James Causey, Milwaukee Journal Sentinel

James CauseyJames Causey is a projects reporter and editorial columnist at the Milwaukee Journal Sentinel, where he’s worked since 1995 in a variety of reporting and editing roles. He's also a co-contributor to Black Nouveau on Milwaukee PBS, where he won a regional Emmy Award for the episode "Crossing the Bridge." Causey is a past Harvard Nieman Fellow and USC Health Journalism Fellow, and has received the USA Today Network Award and National Headliner Award. He currently sits on the advisory board for the Center for Journalism Ethics.

Payton Guion, NJ Advance Media

Payton Guion

Payton Guion is an investigative reporter at NJ Advance Media in Newark, New Jersey. Previously, Guion has worked at The Santiago Times in Chile, The Mecklenburg Times, VICE News, the U.S. bureau of The Independent and Asbury Park Press. He has a master’s degree from Columbia University Graduate School of Journalism. His investigation exposing squalid conditions and landlord neglect of New Jersey's rental housing prompted state legislation and earned an award from the National Association of Black Journalists.

Katelyn Ferral, The Capital Times

Katelyn Ferral

Katelyn Ferral is an investigative reporter at The Capital Times in Madison, Wisconsin. She published an award-winning investigation on abuses at the Wisconsin Veterans Home at King, WI. Ferral is a Marquette journalism alumna and has previously reported for the Associated Press, The News & Observer and the Pittsburgh Tribune Review. She’s been recognized by the Society of Professional Journalists, Wisconsin News Association, Wisconsin Freedom of Information Council, Milwaukee Press Club and International Center for Journalists.

Larry Parnass, The Berkshire Eagle

Larry Parnass

Larry Parnass is the investigations editor at The Berkshire Eagle and an adjunct journalism professor at the University of Massachusetts. He has over 30 years of experience as a print reporter and editor, and has also contributed stories to outlets including The Washington Post and Reuters. Parnass and his teams have been recognized by the New England Newspaper & Press Association and the New England Associated Press News Executives Association.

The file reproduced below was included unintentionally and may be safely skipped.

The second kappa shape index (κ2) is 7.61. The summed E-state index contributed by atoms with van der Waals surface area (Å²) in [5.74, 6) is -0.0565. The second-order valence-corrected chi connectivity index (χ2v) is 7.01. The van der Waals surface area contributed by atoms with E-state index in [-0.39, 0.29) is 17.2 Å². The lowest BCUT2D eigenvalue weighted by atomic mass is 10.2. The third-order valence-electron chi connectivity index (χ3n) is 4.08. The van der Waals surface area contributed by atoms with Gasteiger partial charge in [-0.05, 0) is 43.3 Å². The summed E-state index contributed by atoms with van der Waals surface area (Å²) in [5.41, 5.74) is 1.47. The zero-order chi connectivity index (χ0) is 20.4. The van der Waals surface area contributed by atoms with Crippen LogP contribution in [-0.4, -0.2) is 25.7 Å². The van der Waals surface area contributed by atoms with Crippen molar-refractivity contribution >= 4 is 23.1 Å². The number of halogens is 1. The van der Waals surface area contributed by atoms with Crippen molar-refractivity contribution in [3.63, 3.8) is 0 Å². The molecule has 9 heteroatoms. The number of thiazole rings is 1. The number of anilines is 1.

Natasha Haverty, Independent Journalist

Nataha HavertyNatasha Haverty is an independent reporter/producer from Boston who has reported for NPR, The New York Times, and the Fund for Investigative Journalism. She co-produced the Prison Time Media Project, a national series examining mass incarceration, and worked as a station-based reporter at North Country Public Radio and New Hampshire Public Radio after getting her start at The Moth. Her work has been honored with a National Edward R. Murrow Award–for a series on homelessness in New Hampshire, and two Sigma Delta Chi Awards from the Society of Professional Journalists—for her series on birth and death behind bars, and her investigation into a murder case in New York’s North Country. She is writing a book on the Norfolk Prison Debating Society.

Ashley Luthern, Milwaukee Journal Sentinel

Ashley LuthernAshley Luthern is a reporter for the Milwaukee Journal Sentinel covering public safety and breaking news. She was the Journal Sentinel's lead reporter for Precious Lives, a two-year media collaboration to examine the causes and consequences of gun violence on local youth which was honored as a Peabody finalist. And in 2016, she led the Journal Sentinel’s coverage of a fatal police shooting. The incident led to unrest in Milwaukee’s Sherman Park neighborhood. Before joining the Journal Sentinel, she was a reporter for The Vindicator in Youngstown, Ohio.